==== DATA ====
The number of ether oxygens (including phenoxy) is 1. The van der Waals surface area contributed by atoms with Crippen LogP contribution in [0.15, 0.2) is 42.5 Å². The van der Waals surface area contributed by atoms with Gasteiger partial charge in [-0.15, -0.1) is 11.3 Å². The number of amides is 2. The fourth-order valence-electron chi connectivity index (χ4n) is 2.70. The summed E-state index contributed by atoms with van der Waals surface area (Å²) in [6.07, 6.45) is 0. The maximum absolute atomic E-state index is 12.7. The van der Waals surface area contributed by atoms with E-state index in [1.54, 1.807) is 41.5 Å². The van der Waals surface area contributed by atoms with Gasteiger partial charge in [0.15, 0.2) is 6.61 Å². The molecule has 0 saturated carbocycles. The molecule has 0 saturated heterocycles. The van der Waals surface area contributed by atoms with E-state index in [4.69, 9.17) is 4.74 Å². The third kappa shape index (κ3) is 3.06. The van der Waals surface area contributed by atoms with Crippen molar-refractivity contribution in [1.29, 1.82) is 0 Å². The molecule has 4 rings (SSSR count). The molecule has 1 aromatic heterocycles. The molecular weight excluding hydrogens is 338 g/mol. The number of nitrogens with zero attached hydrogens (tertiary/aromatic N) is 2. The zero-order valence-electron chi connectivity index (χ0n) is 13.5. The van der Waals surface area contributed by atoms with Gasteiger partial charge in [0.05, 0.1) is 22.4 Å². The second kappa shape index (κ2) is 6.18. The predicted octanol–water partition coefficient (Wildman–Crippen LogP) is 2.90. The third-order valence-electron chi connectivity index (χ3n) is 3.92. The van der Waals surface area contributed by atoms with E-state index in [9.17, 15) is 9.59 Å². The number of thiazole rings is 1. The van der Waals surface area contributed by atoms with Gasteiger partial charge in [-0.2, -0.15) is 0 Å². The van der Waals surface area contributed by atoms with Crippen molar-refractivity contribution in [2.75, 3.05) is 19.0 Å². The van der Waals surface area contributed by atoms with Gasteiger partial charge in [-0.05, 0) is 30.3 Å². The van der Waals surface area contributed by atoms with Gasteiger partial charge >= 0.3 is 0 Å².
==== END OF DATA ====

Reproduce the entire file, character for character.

The number of ether oxygens (including phenoxy) is 1. The van der Waals surface area contributed by atoms with Crippen LogP contribution in [0.15, 0.2) is 42.5 Å². The van der Waals surface area contributed by atoms with Gasteiger partial charge in [-0.15, -0.1) is 11.3 Å². The number of amides is 2. The fourth-order valence-electron chi connectivity index (χ4n) is 2.70. The summed E-state index contributed by atoms with van der Waals surface area (Å²) in [6.07, 6.45) is 0. The maximum absolute atomic E-state index is 12.7. The van der Waals surface area contributed by atoms with E-state index in [1.54, 1.807) is 41.5 Å². The van der Waals surface area contributed by atoms with Gasteiger partial charge in [0.15, 0.2) is 6.61 Å². The molecule has 0 saturated carbocycles. The molecule has 0 saturated heterocycles. The van der Waals surface area contributed by atoms with E-state index in [4.69, 9.17) is 4.74 Å². The third kappa shape index (κ3) is 3.06. The van der Waals surface area contributed by atoms with Crippen molar-refractivity contribution in [1.29, 1.82) is 0 Å². The molecule has 4 rings (SSSR count). The molecule has 1 aromatic heterocycles. The molecular weight excluding hydrogens is 338 g/mol. The number of nitrogens with zero attached hydrogens (tertiary/aromatic N) is 2. The zero-order valence-electron chi connectivity index (χ0n) is 13.5. The van der Waals surface area contributed by atoms with Gasteiger partial charge in [0.05, 0.1) is 22.4 Å². The second kappa shape index (κ2) is 6.18. The predicted octanol–water partition coefficient (Wildman–Crippen LogP) is 2.90. The third-order valence-electron chi connectivity index (χ3n) is 3.92. The van der Waals surface area contributed by atoms with E-state index in [9.17, 15) is 9.59 Å². The number of thiazole rings is 1. The van der Waals surface area contributed by atoms with Gasteiger partial charge in [-0.2, -0.15) is 0 Å². The van der Waals surface area contributed by atoms with Crippen molar-refractivity contribution in [2.75, 3.05) is 19.0 Å². The van der Waals surface area contributed by atoms with Gasteiger partial charge in [-0.05, 0) is 30.3 Å². The van der Waals surface area contributed by atoms with Gasteiger partial charge >= 0.3 is 0 Å².